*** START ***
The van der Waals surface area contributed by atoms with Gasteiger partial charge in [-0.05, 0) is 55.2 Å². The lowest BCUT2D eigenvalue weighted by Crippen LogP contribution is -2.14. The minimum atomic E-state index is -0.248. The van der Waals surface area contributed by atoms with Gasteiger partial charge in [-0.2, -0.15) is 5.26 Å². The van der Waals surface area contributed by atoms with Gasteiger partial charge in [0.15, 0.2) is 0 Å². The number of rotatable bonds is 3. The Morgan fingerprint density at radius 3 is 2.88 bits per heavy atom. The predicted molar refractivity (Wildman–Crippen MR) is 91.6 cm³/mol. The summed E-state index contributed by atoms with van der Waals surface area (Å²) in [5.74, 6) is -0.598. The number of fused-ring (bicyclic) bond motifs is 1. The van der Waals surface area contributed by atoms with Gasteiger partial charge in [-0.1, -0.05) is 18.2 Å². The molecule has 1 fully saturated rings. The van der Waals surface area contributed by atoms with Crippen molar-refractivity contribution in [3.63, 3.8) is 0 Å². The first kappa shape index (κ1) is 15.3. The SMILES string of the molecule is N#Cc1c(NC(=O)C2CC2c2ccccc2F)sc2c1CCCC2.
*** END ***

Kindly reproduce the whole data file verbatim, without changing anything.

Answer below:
The van der Waals surface area contributed by atoms with Gasteiger partial charge in [-0.05, 0) is 55.2 Å². The lowest BCUT2D eigenvalue weighted by Crippen LogP contribution is -2.14. The minimum atomic E-state index is -0.248. The van der Waals surface area contributed by atoms with Gasteiger partial charge in [-0.2, -0.15) is 5.26 Å². The van der Waals surface area contributed by atoms with Gasteiger partial charge in [0.15, 0.2) is 0 Å². The number of rotatable bonds is 3. The Morgan fingerprint density at radius 3 is 2.88 bits per heavy atom. The predicted molar refractivity (Wildman–Crippen MR) is 91.6 cm³/mol. The summed E-state index contributed by atoms with van der Waals surface area (Å²) in [5.74, 6) is -0.598. The number of fused-ring (bicyclic) bond motifs is 1. The van der Waals surface area contributed by atoms with Gasteiger partial charge in [-0.1, -0.05) is 18.2 Å². The molecule has 1 fully saturated rings. The van der Waals surface area contributed by atoms with Crippen molar-refractivity contribution in [3.63, 3.8) is 0 Å². The first kappa shape index (κ1) is 15.3. The SMILES string of the molecule is N#Cc1c(NC(=O)C2CC2c2ccccc2F)sc2c1CCCC2.